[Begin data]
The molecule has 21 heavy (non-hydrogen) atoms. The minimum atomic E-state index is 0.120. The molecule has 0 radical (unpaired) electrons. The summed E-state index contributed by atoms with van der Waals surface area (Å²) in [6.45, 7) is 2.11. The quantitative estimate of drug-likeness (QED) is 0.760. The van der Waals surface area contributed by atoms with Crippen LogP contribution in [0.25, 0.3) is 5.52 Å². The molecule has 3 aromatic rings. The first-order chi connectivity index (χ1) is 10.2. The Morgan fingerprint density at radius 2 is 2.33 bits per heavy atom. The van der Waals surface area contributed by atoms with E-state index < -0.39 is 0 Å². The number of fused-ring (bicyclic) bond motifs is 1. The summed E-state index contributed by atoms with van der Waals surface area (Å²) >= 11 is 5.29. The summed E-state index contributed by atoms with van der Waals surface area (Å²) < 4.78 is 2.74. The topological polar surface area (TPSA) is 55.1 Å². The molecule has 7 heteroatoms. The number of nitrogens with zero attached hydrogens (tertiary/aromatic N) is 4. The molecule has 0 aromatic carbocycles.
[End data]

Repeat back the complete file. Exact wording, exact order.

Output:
The molecule has 21 heavy (non-hydrogen) atoms. The minimum atomic E-state index is 0.120. The molecule has 0 radical (unpaired) electrons. The summed E-state index contributed by atoms with van der Waals surface area (Å²) in [6.45, 7) is 2.11. The quantitative estimate of drug-likeness (QED) is 0.760. The van der Waals surface area contributed by atoms with Crippen LogP contribution in [0.25, 0.3) is 5.52 Å². The molecule has 3 aromatic rings. The first-order chi connectivity index (χ1) is 10.2. The Morgan fingerprint density at radius 2 is 2.33 bits per heavy atom. The van der Waals surface area contributed by atoms with E-state index < -0.39 is 0 Å². The number of fused-ring (bicyclic) bond motifs is 1. The summed E-state index contributed by atoms with van der Waals surface area (Å²) >= 11 is 5.29. The summed E-state index contributed by atoms with van der Waals surface area (Å²) < 4.78 is 2.74. The topological polar surface area (TPSA) is 55.1 Å². The molecule has 7 heteroatoms. The number of nitrogens with zero attached hydrogens (tertiary/aromatic N) is 4. The molecule has 0 aromatic carbocycles.